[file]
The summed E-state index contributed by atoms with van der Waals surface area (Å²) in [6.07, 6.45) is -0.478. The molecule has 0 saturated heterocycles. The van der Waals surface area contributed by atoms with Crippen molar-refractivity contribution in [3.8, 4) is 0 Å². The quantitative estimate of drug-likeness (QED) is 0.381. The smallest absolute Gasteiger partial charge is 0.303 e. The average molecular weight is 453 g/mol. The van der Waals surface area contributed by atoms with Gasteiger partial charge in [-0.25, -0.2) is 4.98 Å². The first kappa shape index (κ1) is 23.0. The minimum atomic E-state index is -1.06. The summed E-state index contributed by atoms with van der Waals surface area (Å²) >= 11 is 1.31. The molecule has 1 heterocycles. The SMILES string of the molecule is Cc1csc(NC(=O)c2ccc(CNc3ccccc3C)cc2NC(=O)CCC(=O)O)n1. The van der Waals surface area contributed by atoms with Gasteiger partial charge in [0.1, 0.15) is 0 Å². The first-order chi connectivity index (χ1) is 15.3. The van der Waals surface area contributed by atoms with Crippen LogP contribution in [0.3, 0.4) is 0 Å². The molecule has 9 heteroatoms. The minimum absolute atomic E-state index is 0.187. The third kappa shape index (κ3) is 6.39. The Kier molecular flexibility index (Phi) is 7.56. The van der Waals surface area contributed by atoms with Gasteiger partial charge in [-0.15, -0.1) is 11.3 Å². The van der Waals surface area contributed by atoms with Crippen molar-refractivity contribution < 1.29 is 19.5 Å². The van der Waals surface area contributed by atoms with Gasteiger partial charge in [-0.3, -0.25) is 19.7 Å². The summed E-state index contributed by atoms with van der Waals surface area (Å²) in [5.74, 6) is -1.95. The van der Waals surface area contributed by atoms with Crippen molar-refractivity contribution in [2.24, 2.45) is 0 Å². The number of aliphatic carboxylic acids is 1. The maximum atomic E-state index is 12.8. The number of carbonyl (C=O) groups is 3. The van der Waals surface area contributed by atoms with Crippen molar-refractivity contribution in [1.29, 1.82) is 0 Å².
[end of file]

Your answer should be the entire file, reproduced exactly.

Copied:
The summed E-state index contributed by atoms with van der Waals surface area (Å²) in [6.07, 6.45) is -0.478. The molecule has 0 saturated heterocycles. The van der Waals surface area contributed by atoms with Crippen molar-refractivity contribution in [3.8, 4) is 0 Å². The quantitative estimate of drug-likeness (QED) is 0.381. The smallest absolute Gasteiger partial charge is 0.303 e. The average molecular weight is 453 g/mol. The van der Waals surface area contributed by atoms with Gasteiger partial charge in [-0.25, -0.2) is 4.98 Å². The first kappa shape index (κ1) is 23.0. The minimum atomic E-state index is -1.06. The summed E-state index contributed by atoms with van der Waals surface area (Å²) >= 11 is 1.31. The molecule has 1 heterocycles. The SMILES string of the molecule is Cc1csc(NC(=O)c2ccc(CNc3ccccc3C)cc2NC(=O)CCC(=O)O)n1. The van der Waals surface area contributed by atoms with Gasteiger partial charge in [0.1, 0.15) is 0 Å². The first-order chi connectivity index (χ1) is 15.3. The van der Waals surface area contributed by atoms with Crippen LogP contribution in [0.3, 0.4) is 0 Å². The molecule has 9 heteroatoms. The minimum absolute atomic E-state index is 0.187. The third kappa shape index (κ3) is 6.39. The Kier molecular flexibility index (Phi) is 7.56. The van der Waals surface area contributed by atoms with Gasteiger partial charge in [-0.15, -0.1) is 11.3 Å². The van der Waals surface area contributed by atoms with Crippen molar-refractivity contribution < 1.29 is 19.5 Å². The van der Waals surface area contributed by atoms with Gasteiger partial charge in [-0.3, -0.25) is 19.7 Å². The summed E-state index contributed by atoms with van der Waals surface area (Å²) in [5.74, 6) is -1.95. The van der Waals surface area contributed by atoms with Crippen molar-refractivity contribution in [2.24, 2.45) is 0 Å². The number of aliphatic carboxylic acids is 1. The maximum atomic E-state index is 12.8. The number of carbonyl (C=O) groups is 3. The van der Waals surface area contributed by atoms with Crippen molar-refractivity contribution in [1.29, 1.82) is 0 Å².